Thursday, March 06, 2014

LA Events for Women's History Month 2014

Rosie the Riveter - "We Can Do It!"

March is designated as Women's History Month! While I'm all for celebrating the accomplishments and rich history of women all year round, I'm very happy that we have a month designated to focus on the theme of women.  Here's a selection of events from our calendar that celebrate not only women's history, but also women's stories, accomplishments, and art.

Cherish the Ladies
Friday, March 7, 2014 at 8PM
Beckman Auditorium at Caltech
Initially winning recognition as the first and only all-women traditional Irish band, this talented group has been lauded for their musical virtuosity and engaging performances.

True Values: One Girl's Romp Through M.I.T.'s Math Maze
Wednesday, March 12, 2014 at 7PM
Grand Ballroom - Ronald Tutor Campus Center, USC
In 2005, Lawrence Summers, then-president of Harvard University, suggested that women are less represented than men in the sciences because of innate gender differences. Truth Values is writer/performer and recovering mathematician Gioia De Cari's response to this suggestion.  She brings to life more than 30 characters in a true tale that offers a humorous, scathing, insightful and ultimately uplifting look at the challenges of being a professional woman in a male-dominated field.

Tea and Morphine: Women in Paris 1880 to 1914
Exhibition: Now through May 18, 2014
Hammer Museum

The exhibition Tea and Morphine: Women in Paris 1880 to 1914 features 100 works of art that reflect the how women - and men - lived during this time.  The exhibition runs now until May 18, 2014 and includes related events such as a curatorial walk-through of the exhibition (March 16th) by Victoria Dailey, independent curator, and Cynthia Burlingham, deputy director, curatorial affairs at the Hammer Museum; a screening of La Danse (March 18th) featuring seven ballets by the Paris Opera Ballet; and Hammer Lecture: Morphine, Sex, and Freedom at the Fin-De-Siecle (March 25th), which is exploration of histories of consumerism, feminism, and medicine by author and professor Susan Zieger who examines women’s struggles against discrimination and drug addiction at the fin-de-si├Ęcle.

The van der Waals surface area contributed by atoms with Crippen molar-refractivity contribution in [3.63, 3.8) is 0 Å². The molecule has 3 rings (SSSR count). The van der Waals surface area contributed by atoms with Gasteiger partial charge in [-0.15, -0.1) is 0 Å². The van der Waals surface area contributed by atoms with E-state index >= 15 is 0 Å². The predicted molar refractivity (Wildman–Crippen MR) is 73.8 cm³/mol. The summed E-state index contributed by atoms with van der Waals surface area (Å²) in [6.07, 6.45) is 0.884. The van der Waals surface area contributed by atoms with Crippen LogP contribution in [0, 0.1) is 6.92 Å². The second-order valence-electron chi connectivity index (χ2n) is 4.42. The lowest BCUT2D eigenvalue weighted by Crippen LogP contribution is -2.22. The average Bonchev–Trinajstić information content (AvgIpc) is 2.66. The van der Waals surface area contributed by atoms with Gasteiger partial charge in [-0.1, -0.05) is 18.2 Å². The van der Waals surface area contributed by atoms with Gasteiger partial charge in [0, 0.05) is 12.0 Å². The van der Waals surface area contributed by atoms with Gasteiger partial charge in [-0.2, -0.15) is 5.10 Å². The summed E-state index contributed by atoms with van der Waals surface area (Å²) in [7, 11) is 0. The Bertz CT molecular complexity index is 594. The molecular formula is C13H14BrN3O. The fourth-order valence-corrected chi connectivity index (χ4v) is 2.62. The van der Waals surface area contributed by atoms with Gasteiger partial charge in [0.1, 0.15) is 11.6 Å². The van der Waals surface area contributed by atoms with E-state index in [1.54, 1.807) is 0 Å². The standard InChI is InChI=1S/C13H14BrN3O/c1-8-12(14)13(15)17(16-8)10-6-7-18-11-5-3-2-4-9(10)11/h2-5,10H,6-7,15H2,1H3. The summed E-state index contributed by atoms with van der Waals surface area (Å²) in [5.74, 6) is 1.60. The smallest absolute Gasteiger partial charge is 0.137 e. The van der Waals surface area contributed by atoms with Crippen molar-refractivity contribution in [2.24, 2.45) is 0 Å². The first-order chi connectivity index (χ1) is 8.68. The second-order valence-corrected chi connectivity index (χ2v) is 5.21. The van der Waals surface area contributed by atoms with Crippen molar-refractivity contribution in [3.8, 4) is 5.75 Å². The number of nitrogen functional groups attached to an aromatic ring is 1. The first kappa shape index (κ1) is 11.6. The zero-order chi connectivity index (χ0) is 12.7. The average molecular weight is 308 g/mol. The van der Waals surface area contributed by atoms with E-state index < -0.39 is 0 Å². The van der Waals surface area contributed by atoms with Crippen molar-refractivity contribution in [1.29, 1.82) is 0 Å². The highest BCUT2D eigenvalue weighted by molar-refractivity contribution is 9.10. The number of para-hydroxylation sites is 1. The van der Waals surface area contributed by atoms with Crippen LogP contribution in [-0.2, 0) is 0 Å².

Women's History Month
at the California African American Museum

CAAM offers The Artists Speak Colorful Conversations with visual artist June Edmonds (March 16th) who will discuss her life experiences, influences and her current work.  Later in the month, CAAM presents an in-depth discussion with natural hair experts and stylists about the historical framework that has shaped attitudes around hair in the African American community entitled Napology: The Psychology of Black Hair (March 23rd).

She Had a Dream
Saturday, March 22, 2014 at 2:00PM

Allendale Library
This a program examines the history and legacy of the women's liberation movement with Ellen Snortland, Pasadena Weekly columnist and Huffington Post blogger, co-hosting a screening of the award-winning documentary, "Feminist: Stories from Women's Liberation," covering the seminal years of 1963-1970, by filmmaker Jennifer Lee.  Ms. Snortland, Ms. Lee, and special guest Lois Banner, feminist scholar, Professor of History and Gender Studies at USC, and author of "Marilyn: The Passion and the Paradox," an acclaimed biography of Marilyn Monroe, will discuss the impact of a revolution that forever changed American society.

Half the Sky: Hear Our Voices
Saturday, March 22, 2014 at 8PM
Zipper Concert Hall, Colburn School
This concert by Vox Femina is the second half of their Half the Sky cycle, inspired by Pulitzer Prize winners Nicholas D. Kristof and Sheryl WuDunn's powerful and catalyzing book Half the Sky: Turning Oppression into Opportunity for Women Worldwide.  They will be singing songs that celebrate the courage and strength of women all across the globe.  Vox Femina is also offering free concerts featuring selections of their songs from Half the Sky at Culver City Community Concert (March 16th) and United University Church Community Concert (March 25).

 -Charity Tran, Editor

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